All drinking water ATMs will soon shift from coin-based service to smart card-based system.
The State Cabinet which met here on Thursday decided to outsource management of the ATMs to private agencies taluk-wise for ensuring round-the-clock availability of safe drinking water to people. Now, 600 to 800 ATMs remain out of order on any given day owing to technical glitches. There are 18,000 ATMs in the State and 16,000 of them are functional.
Owing to poor management of these water purifying units in rural areas, the State Cabinet decided to call tenders to outsource their management to private parties, Rural Development and Panchayat Raj (RDPR) Minister Krishna Byre Gowda told reporters.
To move from coin-based service to smart card-based system, the RDPR would give a one-time grant of Rs 15,000 per unit to the agency which bags the contract through tender in each taluk. A sum of Rs 3,000 would be given to the agency for repairing the unit and for its maintenance. With expenditure overshooting the revenue in the management of the ATMs, the government would reimburse the difference by following a viability gap funding model to the agency for a five-year period. This would cost ₹233 crore for five years, the Minister said.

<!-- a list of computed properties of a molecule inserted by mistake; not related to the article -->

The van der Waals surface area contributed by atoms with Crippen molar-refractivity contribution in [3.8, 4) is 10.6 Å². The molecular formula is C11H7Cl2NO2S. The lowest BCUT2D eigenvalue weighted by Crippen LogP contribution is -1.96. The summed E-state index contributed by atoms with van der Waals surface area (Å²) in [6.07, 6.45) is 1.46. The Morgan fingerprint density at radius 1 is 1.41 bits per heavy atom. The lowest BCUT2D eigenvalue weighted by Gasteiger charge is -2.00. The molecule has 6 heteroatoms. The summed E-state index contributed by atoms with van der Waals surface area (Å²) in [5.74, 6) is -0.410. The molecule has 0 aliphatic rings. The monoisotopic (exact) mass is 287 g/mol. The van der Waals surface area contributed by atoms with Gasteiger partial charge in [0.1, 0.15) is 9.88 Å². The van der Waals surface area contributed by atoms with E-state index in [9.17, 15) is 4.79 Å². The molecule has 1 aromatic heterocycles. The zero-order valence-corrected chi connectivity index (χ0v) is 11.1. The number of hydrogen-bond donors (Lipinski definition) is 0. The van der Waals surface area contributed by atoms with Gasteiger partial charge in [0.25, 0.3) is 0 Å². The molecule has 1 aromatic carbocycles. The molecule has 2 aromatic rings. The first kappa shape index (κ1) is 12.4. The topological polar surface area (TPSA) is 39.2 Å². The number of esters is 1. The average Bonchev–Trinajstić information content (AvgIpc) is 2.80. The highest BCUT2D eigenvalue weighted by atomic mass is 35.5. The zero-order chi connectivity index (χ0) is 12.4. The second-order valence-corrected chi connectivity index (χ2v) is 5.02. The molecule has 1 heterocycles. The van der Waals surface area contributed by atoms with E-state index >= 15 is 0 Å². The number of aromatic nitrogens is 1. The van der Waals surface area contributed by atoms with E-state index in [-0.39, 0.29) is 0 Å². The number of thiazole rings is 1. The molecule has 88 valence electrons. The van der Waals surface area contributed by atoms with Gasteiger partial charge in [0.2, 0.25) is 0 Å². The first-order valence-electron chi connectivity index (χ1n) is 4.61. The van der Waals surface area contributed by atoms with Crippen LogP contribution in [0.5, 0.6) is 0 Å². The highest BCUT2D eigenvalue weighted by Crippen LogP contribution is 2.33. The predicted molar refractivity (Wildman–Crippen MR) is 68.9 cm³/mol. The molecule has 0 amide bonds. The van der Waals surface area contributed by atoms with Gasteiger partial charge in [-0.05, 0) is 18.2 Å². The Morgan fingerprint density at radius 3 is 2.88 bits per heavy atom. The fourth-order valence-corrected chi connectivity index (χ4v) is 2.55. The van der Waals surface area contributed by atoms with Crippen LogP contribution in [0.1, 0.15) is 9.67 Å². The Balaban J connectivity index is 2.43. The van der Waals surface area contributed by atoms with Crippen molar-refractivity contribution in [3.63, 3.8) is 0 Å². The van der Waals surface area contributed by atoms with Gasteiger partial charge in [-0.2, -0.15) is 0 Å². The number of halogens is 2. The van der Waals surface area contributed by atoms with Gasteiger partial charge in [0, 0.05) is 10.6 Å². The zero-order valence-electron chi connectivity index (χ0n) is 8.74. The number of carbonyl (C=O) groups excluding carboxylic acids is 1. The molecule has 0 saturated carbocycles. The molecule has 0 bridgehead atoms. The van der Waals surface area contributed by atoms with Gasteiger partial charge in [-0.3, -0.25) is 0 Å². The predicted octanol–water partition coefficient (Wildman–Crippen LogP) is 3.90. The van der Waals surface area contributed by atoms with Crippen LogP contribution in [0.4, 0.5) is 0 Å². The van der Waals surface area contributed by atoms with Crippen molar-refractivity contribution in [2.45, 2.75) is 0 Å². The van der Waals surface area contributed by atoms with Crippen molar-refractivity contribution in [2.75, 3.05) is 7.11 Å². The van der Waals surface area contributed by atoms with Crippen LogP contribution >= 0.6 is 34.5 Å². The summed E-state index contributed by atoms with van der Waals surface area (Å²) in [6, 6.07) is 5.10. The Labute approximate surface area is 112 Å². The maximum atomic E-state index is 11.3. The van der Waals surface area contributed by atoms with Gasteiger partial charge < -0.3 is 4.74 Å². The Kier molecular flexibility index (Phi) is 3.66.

Lack of manpower
Defending the Cabinet decision on privatisation of management of water ATMs, Mr. Gowda said though it was the duty and responsibility of gram panchayats to maintain the units, they had no manpower to undertake maintenance and repairs owing to lack of technical know-how.
Moreover, the expenditure incurred for supplying a litre of drinking water was 35 paise, which was less when compared to the expenditure to be incurred. Currently, residents of Benglauru have been drawing 20 litres of water from the ATMs by dropping a Rs 5 coin. Introduction of smart card would solve the problem of coin shortage, Gowda said.
In several places, the ATMs have not been functioning because people have tried to drop metal and other materials instead of coins. Use of smart cards would eliminate physical damage of ATMs, the Minister argued.
Tenders would be called taluk-wise to ensure quick repair and easy maintenance. Moreover, taluk-wise tenders would also generate jobs to locals, Gowda maintained.